“Moreover, I, on my side, require of every writer, first or last, a simple and sincere account of his own life, and not merely what he has heard of other men’s lives; some such account as he would send to his kindred from a distant land; for if he has lived sincerely, it must have been in a distant land to me.”

Thoreau feels grief for the life wasted about him. In that famous quote from Walden given here:

“The mass of men lead lives of quiet desperation. What is called resignation is confirmed desperation. From the desperate city you go into the desperate country, and have to console yourself with the bravery of minks and muskrats.”

Part Three is entitled “Going the Long Way Round.” As Bly says, Thoreau’s major life decision was his resolution to live what he understood to be a sincere life. “Thoreau wanted greatness, and he wanted to live greatly, but most of all he wanted not to live meanly.”

The Importance of Moratoriums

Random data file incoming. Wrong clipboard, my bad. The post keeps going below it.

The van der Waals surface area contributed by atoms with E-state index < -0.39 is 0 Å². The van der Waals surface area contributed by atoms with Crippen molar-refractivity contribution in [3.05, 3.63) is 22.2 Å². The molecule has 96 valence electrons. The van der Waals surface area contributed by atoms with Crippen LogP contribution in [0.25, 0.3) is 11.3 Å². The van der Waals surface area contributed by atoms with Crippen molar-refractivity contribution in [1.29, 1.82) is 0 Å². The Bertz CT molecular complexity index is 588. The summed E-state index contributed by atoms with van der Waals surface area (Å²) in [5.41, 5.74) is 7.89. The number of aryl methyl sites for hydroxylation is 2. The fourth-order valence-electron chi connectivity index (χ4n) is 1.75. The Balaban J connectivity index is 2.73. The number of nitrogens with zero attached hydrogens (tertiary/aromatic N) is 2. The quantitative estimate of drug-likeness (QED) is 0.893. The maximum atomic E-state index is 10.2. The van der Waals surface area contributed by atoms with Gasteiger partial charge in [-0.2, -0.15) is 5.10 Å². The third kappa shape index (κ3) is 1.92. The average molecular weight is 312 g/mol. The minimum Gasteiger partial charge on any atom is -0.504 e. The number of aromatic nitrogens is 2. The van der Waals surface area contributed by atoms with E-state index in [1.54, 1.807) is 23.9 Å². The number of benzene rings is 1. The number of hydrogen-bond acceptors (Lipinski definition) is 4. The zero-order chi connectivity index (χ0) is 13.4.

The young Thoreau insisted on taking a moratorium, a pause in the designs of the world upon him. Bly says, “I feel that Thoreau’s declaration of the need for a moratorium is his greatest gift to the young.”

In Thoreau’s case his moratorium, in the years before he published Walden, may have gone on too long. He resigned himself to not being at home in either male or female company.

Thoreau wrote in his journal: “By my intimacy with nature I find myself withdrawn from man. My interest in the sun and the moon, in the morning and the evening, compels me to solitude.”

His pursuit of solitude is further illustrated by one of his Journal entries: “By poverty, i.e. simplicity of life and fewness of incidents, I am solidified and crystallized, as a vapor or liquid by cold. It is a singular concentration of strength and energy and flavor.”

In Part Four, “Seeing What is Before Us,” Bly momentarily revisits Emerson for his description of what it was like to walk with Thoreau: “It was a pleasure and a privilege to walk with him. He knew the country like a fox or a bird, and passed through it by paths of his own.” Emerson recounts how detailed and patient Thoreau was in his observations of nature, taking with him an old book to flatten flowers in, a diary and pencil, a spy-glass for birds, a hand-held microscope, a jackknife and twine. Thoreau knew to the day when each type of wildflower would bloom.

Faculties of the Soul